Adolescents can be impulsive and difficult to work with. Most child-serving systems can agree as to the problematic behaviors but may take very different approaches in dealing with the youth. At the 7th Annual Models for Change conference in Washington DC on December 3rd, 2012 (conference updates can be followed on Twitter using #Models4Change) we describe the Mental Health Training Curriculum for Juvenile Justice, a new training tool developed and tested by the Models for Change Mental Health/Juvenile Justice Action Network and the National Center for Mental Health and Juvenile Justice (NCMHJJ).
The MHTC-JJ provides juvenile justice staff with basic information about adolescent development, mental health disorders common among youth in the juvenile justice system, child trauma and practical strategies for supervising and engaging these youth. Rather than a traditional punishment model, the MHTC-JJ curriculum emphasizes developmentally-sensitive interactions and de-escalation techniques that can result in more appropriate responses from youth and in safer and more satisfying work conditions for staff.
After training all the participating Mental Health/Juvenile Justice Action Network states on the curriculum, the NCMHJJ, operated by Policy Research Inc., selected 10 additional sites to participate in a new training initiative designed to create sustainable mental health training capacity within state and local juvenile justice systems. This effort, sponsored by the Office of Juvenile Justice and Delinquency Prevention and the John D. and Catherine T. MacArthur Foundation, uses a Train the Trainer model to train juvenile detention and correctional trainers on this curriculum.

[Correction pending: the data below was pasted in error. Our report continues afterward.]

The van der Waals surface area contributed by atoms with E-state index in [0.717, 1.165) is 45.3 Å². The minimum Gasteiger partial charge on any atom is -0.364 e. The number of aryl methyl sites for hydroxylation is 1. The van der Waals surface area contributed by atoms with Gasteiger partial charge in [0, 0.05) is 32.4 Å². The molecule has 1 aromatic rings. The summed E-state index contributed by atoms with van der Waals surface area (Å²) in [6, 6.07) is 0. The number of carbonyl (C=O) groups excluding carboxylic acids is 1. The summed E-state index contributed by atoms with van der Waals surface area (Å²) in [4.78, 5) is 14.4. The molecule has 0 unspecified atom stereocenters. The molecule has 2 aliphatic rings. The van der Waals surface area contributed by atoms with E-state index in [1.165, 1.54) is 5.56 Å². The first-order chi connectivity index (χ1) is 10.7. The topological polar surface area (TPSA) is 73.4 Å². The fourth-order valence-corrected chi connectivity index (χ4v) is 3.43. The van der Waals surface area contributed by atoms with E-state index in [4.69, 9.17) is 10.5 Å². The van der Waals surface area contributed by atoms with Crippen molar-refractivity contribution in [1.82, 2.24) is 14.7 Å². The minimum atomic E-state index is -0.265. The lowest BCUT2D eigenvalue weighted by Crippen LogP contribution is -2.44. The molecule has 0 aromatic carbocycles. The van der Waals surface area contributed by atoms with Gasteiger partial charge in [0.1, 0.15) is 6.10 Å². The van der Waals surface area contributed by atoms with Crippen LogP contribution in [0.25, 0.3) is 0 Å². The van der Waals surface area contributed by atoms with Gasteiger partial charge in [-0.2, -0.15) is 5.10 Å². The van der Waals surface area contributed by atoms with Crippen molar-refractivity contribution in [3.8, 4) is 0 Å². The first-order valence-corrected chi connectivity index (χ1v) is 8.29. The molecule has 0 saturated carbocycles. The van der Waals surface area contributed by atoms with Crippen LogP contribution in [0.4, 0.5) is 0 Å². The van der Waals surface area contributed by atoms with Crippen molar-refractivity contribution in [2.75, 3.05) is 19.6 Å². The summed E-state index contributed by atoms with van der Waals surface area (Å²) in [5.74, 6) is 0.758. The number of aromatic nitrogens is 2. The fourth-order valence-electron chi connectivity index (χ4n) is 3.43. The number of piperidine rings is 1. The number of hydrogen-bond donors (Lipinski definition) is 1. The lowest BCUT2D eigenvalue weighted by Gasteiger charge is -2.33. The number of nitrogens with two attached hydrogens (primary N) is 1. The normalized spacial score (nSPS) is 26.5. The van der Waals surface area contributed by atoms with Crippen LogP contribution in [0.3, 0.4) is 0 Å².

Over 40 applications for this new training initiative were received from states and jurisdictions across the country, underscoring the critical need that exists within the juvenile justice field for mental health training and resources.
Gene Griffin is an assistant professor at the Feinberg School of Medicine at Northwestern University and the lead developer of the MHTC-JJ.
Kathleen Skowyra is the Associate Director of the NCMHJJ and oversees implementation of the MHTC-JJ training initiative.
Jennifer Romelien is the Executive Director of Program Services within the NYC Administration for Children’s Services, one of the ten new sites selected for this initiative.